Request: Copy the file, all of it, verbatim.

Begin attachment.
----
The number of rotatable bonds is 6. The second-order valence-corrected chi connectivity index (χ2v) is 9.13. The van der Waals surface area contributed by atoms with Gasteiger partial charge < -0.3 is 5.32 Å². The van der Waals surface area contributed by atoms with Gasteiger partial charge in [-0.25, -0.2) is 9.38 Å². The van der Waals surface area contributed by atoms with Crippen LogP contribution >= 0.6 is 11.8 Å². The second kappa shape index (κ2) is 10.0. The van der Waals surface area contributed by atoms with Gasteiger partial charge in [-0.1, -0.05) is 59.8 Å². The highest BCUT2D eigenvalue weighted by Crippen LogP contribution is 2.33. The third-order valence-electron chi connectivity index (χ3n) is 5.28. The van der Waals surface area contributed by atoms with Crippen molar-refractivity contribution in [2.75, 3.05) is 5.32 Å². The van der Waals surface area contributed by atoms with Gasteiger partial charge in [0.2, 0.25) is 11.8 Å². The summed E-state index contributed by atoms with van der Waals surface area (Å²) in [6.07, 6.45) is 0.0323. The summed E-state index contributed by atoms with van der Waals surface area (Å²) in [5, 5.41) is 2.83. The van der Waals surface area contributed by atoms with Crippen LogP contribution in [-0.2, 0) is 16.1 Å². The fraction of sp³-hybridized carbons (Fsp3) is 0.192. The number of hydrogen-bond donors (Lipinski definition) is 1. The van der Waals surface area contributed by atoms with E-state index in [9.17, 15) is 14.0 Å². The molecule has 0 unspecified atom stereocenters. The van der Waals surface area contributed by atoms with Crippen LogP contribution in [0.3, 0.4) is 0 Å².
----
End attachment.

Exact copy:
The number of rotatable bonds is 6. The second-order valence-corrected chi connectivity index (χ2v) is 9.13. The van der Waals surface area contributed by atoms with Gasteiger partial charge < -0.3 is 5.32 Å². The van der Waals surface area contributed by atoms with Gasteiger partial charge in [-0.25, -0.2) is 9.38 Å². The van der Waals surface area contributed by atoms with Crippen LogP contribution >= 0.6 is 11.8 Å². The second kappa shape index (κ2) is 10.0. The van der Waals surface area contributed by atoms with Gasteiger partial charge in [-0.1, -0.05) is 59.8 Å². The highest BCUT2D eigenvalue weighted by Crippen LogP contribution is 2.33. The third-order valence-electron chi connectivity index (χ3n) is 5.28. The van der Waals surface area contributed by atoms with Crippen molar-refractivity contribution in [2.75, 3.05) is 5.32 Å². The van der Waals surface area contributed by atoms with Gasteiger partial charge in [0.2, 0.25) is 11.8 Å². The summed E-state index contributed by atoms with van der Waals surface area (Å²) in [6.07, 6.45) is 0.0323. The summed E-state index contributed by atoms with van der Waals surface area (Å²) in [5, 5.41) is 2.83. The van der Waals surface area contributed by atoms with Crippen LogP contribution in [-0.2, 0) is 16.1 Å². The fraction of sp³-hybridized carbons (Fsp3) is 0.192. The number of hydrogen-bond donors (Lipinski definition) is 1. The van der Waals surface area contributed by atoms with E-state index in [9.17, 15) is 14.0 Å². The molecule has 0 unspecified atom stereocenters. The van der Waals surface area contributed by atoms with Crippen LogP contribution in [0.3, 0.4) is 0 Å².